I mean, I think Maine, apparently, is a case in point, a state that I think a lot of folks thought would be a little bit closer.  I don‘t think I want to totally buy into the Obama spin that they thought they were going to lose Maine, but I think they thought it was going to be a little more competitive.  And you know, I think that that‘s what you‘re seeing, is it‘s the enthusiasm gap with Obama‘s core supporters versus Clinton‘s core supporters.

MITCHELL:  And let me just say, Chris, one other thing.  There is an issue of working class versus professional, in that the Clinton people are correct when they say that union people, people who have shift jobs cannot just show up at 2:00 in the afternoon or 3:00 in the afternoon for a caucus, the way some other people can take the time off.

TODD:  But it used to be...

MATTHEWS:  That‘s a good argument.  But also, both of you, it seems to me that activists are—we‘ve all grown up with this.  Activists are the ones who are very comfortable going to a caucus-type situation...


MATTHEWS:  ... and voting out loud in front of their peers.  A particular kind of person would do that.  Don‘t the Clintons find it dismaying, both of them, especially Senator Clinton, that people they‘ve known forever, the party activists who‘ve been voting for Clintons for many elections, have gone south on them—Andrea.

MITCHELL:  Well, sure.  But if you look at the demographic breakdown of her support, her support are largely among people who make less than $50,000 a year and who are older.  These are not, you know, most likely the people who are...

MATTHEWS:  Yes.  You‘re right.

MITCHELL:  ... going to come.  Some of the older people, but some of the people who are less educated, less advantaged, the you know, high school and under-educated people who are her core supporters are not as likely to be—you know, to persuade a jury, which is basically what a caucus is.

MATTHEWS:  Let me go—let me go—start with Chuck on this and go to Andrea.  Let‘s talk about the shake-up and put it in honest terms.  When your campaign manager, who is usually the big-picture person, who sees the whole campaign—where to spend money, how much on TV, where to spend the candidate‘s time, really think strategically about the campaign—is that the role that Patti Solis Doyle, who just retired as chief—as the campaign manager—was that her role, or was she sort of the manager of the campaign who sort of made sure everybody did their job?  What kind of a role was she actually playing, Chuck?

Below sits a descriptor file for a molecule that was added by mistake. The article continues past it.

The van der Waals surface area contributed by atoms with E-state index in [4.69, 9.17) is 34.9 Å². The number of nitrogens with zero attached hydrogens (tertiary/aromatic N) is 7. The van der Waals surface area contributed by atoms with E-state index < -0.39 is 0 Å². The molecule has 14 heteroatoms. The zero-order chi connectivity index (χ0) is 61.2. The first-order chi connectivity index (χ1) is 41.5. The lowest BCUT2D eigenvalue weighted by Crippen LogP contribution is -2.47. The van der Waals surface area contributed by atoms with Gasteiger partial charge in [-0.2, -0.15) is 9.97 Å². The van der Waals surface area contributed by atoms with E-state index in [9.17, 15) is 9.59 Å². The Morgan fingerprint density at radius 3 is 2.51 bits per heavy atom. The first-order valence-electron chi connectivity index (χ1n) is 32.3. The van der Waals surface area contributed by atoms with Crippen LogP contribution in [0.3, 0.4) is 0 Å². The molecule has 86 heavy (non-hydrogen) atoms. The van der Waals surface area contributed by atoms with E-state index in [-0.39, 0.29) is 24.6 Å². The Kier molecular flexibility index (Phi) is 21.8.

TODD:  Well, I think a couple different (INAUDIBLE) I mean, I think when you look at Clinton campaigns past, the campaign manager has always been as much a COO...


TODD:  ... chief operating officer, as anything else.  And I think she was in charge of making the trains run on time, knowing what everybody was doing.  Was she the chief strategist?  I think Mark Penn...


TODD:  ... is still the chief strategist and...

MATTHEWS:  He still is.

TODD:  ... and still is, and did—the chief message guy.  And I think that a lot of these duties in Clinton world are little more split up than maybe in some traditional campaigns.

MATTHEWS:  Well, what—and then I want to go to you, Andrea.  What good does it do to change people who are managing the campaign if the strategy was wrong?  If—when you read between the lines of all the coverage today—and you know firsthand what‘s going on first hand in reporting this—that if the strategy was wrong, if there wasn‘t enough big thinking, big ideas in the campaign, it was simply a sort of a well-managed, very impressive campaign but didn‘t have a big notion behind it, that would seem to be Mark Penn‘s failing, not Patti Solis Doyle‘s failing.

MITCHELL:  You mean, perhaps too many microtrends?  Look, I think that the real challenge here is someone close enough to Hillary Clinton, with enough weight, enough real gravitas, like Maggie Williams...


MITCHELL:  ... who can perhaps supersede Mark Penn—I mean, a lot of this is insider stuff, but someone who has been with her so long now—not that Patti Solis Doyle wasn‘t, but Maggie Williams was chief of staff back in the White House...


MITCHELL:  ... when...


MATTHEWS:  ... people watching right now.  Will you hear a difference in this campaign in the next two weeks?  Will it begin to sound like a bigger glang (ph)...

MITCHELL:  Oh, yes.

MATTHEWS:  ... a bigger gong for change?  Will it have that powerful bong sound of a campaign that seems to have a message, rather than just a very impressive piece of work?  Will it seem to say change?

MITCHELL:  You‘ve already seen—you‘ve already heard more rhetorical lift...